10. 10. Product Composition (Continued)Custom C fiC t Configurations ti • Each system must be custom configured to meet Customers needs. Not a toaster or consumer model • Built from common base system configurations, but … • Dimensioning, provisioning, geography are installation dependentSystem Identification difficult y • Legacy identification was totally monolithic • System=Site=Node entitlement and fulfillment common for SW, HW, Features, Support • New products very different from legacy and back end systems • Complex architectures (not monolithic) • Geo di ersit means license ser ing ma vary b installation Geo-diversity serving may ar by installation— Needs a general solution 10
  11. 11. License ModelsCapability • Core SW • Enable IP protection and fraudulent use prevention • Support Trials • E bl single i Enable i l image di t ib ti with M lti l application b C t distribution ith Multiple li ti by Customer • On/Off Features—Features often analogous to ProductsCapacity • Incremental • Sell capacity in fixed increments • Multiples of SKU for feature active at any time—Can be difficult to track • Aggregate • Sell capacity in multiple upper limits • Only one aggregate SKU active for any feature at a time • Preferred model –Preserves value pricing –Simplifies site manifesting Only one capacity model allowed p feature y p y per 11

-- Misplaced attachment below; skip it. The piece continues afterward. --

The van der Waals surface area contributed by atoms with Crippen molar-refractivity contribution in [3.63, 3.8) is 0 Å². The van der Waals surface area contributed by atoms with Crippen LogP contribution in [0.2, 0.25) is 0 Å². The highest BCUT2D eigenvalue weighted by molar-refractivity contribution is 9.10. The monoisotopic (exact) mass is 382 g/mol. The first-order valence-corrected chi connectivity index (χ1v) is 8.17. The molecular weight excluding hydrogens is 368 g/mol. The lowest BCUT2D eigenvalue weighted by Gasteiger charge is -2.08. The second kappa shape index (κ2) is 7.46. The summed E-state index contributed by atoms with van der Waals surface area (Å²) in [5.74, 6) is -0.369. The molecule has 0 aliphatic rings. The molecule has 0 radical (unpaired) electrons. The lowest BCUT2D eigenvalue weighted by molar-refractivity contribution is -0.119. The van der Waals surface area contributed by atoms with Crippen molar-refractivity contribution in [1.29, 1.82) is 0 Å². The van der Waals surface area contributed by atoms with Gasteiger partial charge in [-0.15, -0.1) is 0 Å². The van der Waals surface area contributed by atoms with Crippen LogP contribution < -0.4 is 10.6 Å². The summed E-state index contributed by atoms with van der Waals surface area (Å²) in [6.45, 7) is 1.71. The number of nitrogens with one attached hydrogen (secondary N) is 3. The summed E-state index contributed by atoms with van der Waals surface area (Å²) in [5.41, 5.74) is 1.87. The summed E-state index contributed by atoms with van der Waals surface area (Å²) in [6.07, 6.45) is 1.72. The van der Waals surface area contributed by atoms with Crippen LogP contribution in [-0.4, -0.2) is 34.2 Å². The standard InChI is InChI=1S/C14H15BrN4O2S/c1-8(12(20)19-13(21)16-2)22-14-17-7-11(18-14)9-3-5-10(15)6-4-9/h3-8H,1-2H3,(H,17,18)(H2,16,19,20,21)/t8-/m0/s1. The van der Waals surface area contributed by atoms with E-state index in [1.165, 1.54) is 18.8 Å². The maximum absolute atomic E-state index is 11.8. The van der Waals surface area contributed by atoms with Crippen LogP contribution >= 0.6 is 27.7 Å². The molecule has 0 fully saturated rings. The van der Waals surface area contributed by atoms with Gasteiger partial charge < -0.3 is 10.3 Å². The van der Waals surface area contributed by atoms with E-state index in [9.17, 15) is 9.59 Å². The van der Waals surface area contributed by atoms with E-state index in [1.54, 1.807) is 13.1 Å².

12. 12. ApproachEntitlement Determination • Initial View • System • Site • Node • Element/VM • Now considering entitlement by Customer with fulfillment/distribution solved downstreamDistribution • By Flexera Account • Account defined as mapping to sites or systems 12
  13. 13. Approach (Continued)Management g • Product architecture dependent • Per monolithic system or element • Central distribution from a system element y • Implement license management at infrastructure level common across all new product lines • Applications implement functional restrictions.Implementation (WIP) • Entitlement Engine • Support Contract Status • Line Items • “Installed Base” Data • Maps attributes into business rules • Product structure • Account structure 13
  14. 14. Conclusion•Our challenges are common to companies migrating from HW Centric to SWCentric business models•Decouple sales, entitlement, and fulfillment wherever possible•Create an “Entitlement Engine” model to • Map to multiple product architectures • Provide legacy and acquisition path • Decouple as many attributes of the implementation as possible • Use the Flexera services•Complete thorough use case and requirements analysis and modeling•Get Help 14
  15. 15. Questions? 15
  16. 16. Thank you y 16